Palm Beach County OKs $1mm toward making Cold War-era sub a reef

(USS Clamagore Preservation & Memorial Assn)
(USS Clamagore Preservation & Memorial Assn)

The Cold War-era submarineUSS Clamagore is one step closer to a final resting place off Juno Beach as Florida’s only submarine artificial reef.

Palm Beach County Commissioners voted 7-0 at Tuesday’s meeting to pay a Miami firm $1 million to coordinate the sinking off the “Gray Ghost of the Florida Coast” in about 90 feet about 1½ miles off the Juno Beach Pier.

It would be the newest addition to the county’s renowned 150-plus piece artificial reef program.

The money will come from a trust fund fed by vessel registration fees. The state kicks back about $500,000 a year to the county’s Department of Environmental Management.

To read more, go later to mypalmbeachpost.com.

The Clamagore: A photo gallery www.mypalmbeachpost.com/clamagore

 

Prehistoric tooth from extinct seal found in Palm Beach

tooth
Archaeological and Historical Conservancy
(National Museum)
(National Museum)

No one has seen a Caribbean monk seal for six decades, and none have been sighted in Florida in nearly a century.

Now archaeologists say they have found a prehistoric tooth from the extinct animal along the Intracoastal Waterway in Palm Beach. They say it’s the first evidence ever that the seal lived in what’s now Palm Beach County, which was mostly uninhabited — at least by white settlers — until the late 1800s.

Archeologists from the Broward County-based Archaeological and Historical Conservancy found the tooth last month, executive director  Robert S. Carr told the Palm Beach Post Tuesday from Davie. He said his group is “99.9 percent sure” it’s from one of the long-gone seals; “the tooth is “very distinctive.”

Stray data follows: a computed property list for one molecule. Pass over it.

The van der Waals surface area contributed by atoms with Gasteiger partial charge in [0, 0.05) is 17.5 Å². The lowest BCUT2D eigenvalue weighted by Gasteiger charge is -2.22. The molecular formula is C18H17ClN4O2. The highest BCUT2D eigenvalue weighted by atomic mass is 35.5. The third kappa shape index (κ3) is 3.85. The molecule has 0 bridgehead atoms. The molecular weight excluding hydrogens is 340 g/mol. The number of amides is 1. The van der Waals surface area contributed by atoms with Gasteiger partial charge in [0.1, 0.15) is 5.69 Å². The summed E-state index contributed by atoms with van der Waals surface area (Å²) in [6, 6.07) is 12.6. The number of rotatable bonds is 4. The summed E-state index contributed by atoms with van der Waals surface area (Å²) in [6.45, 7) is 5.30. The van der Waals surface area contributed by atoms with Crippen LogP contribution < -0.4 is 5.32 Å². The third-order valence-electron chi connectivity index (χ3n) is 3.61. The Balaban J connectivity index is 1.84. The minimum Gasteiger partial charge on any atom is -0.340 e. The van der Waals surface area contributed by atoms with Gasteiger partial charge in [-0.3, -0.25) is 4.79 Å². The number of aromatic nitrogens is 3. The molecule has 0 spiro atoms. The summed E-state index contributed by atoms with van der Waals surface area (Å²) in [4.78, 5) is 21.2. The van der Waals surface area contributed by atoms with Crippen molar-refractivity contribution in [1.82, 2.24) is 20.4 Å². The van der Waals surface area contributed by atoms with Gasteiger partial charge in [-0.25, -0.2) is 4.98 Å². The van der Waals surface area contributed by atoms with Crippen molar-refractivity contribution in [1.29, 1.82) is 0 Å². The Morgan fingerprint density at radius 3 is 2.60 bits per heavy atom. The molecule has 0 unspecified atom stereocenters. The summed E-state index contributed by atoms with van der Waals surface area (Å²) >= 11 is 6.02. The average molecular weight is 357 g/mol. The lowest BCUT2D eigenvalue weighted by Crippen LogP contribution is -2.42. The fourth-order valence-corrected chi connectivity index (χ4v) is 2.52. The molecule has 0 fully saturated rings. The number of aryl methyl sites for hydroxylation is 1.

He said it’s 500 to 1,000 years old.

Carr also said in a press release that the seal’s “occurrence at a prehistoric site in Palm Beach indicates that it was also hunted by prehistoric peoples including the Jeaga. He added that monk seal remains in Florida “are rare, but also have been found (at) Tequesta sites at the mouth of the Miami River and other sites along the Florida coast and the Bahamas.”

To read more, go later to mypalmbeachpost.com.

 

Fatal crash at PBIA: 60 years later, honoring a fallen father

Scotts
Post staff/Meghan McCarthy

Six decades ago, a military plane fell out of the sky trying to return to what’s now Palm Beach International Airport. Five men died.

Last week, the two children of the plane’s pilot came to the airport and stood for the first time at the spot where they lost the father they never got to know.

Read more: www.mypalmbeachpost.com/smernis/

 

Palm Beach County Historical Society to hold Armed Forces Day May 21

Armed Forces Day at the Johnson History Museum in the 1916 Court House in downtown West Palm Beach at 300 North Dixie Highway.

Service and sacrifice by the military past and present will be honored Saturday, May 21 at the annual Armed Forces Day program by the Historical Society of Palm Beach County.

The event, which is free and open to the public, is from 11 a.m. to 2 p.m. at the Richard and Pat Johnson Palm Beach County History Museum, at the 1916 Courthouse, 300 N. Dixie Highway, West Palm Beach.

It starts at 11:15 a.m. with a color guard presentation by a local detachment of the U.S. Marines Reserves. That’s followed by a tour of the exhibit “By Land and Sea: Florida in the Civil War,” and at 12:30 p.m. by a historic weapons demonstration.

Also on display on the courthouse lawn: military re-enactors and their encampments and vehicles such as a Huey Helicopter and military trucks. Food trucks will be parked along Third Street.

The event is free and open to the public; nearby parking is free.

For more, visit www.hspbc.org.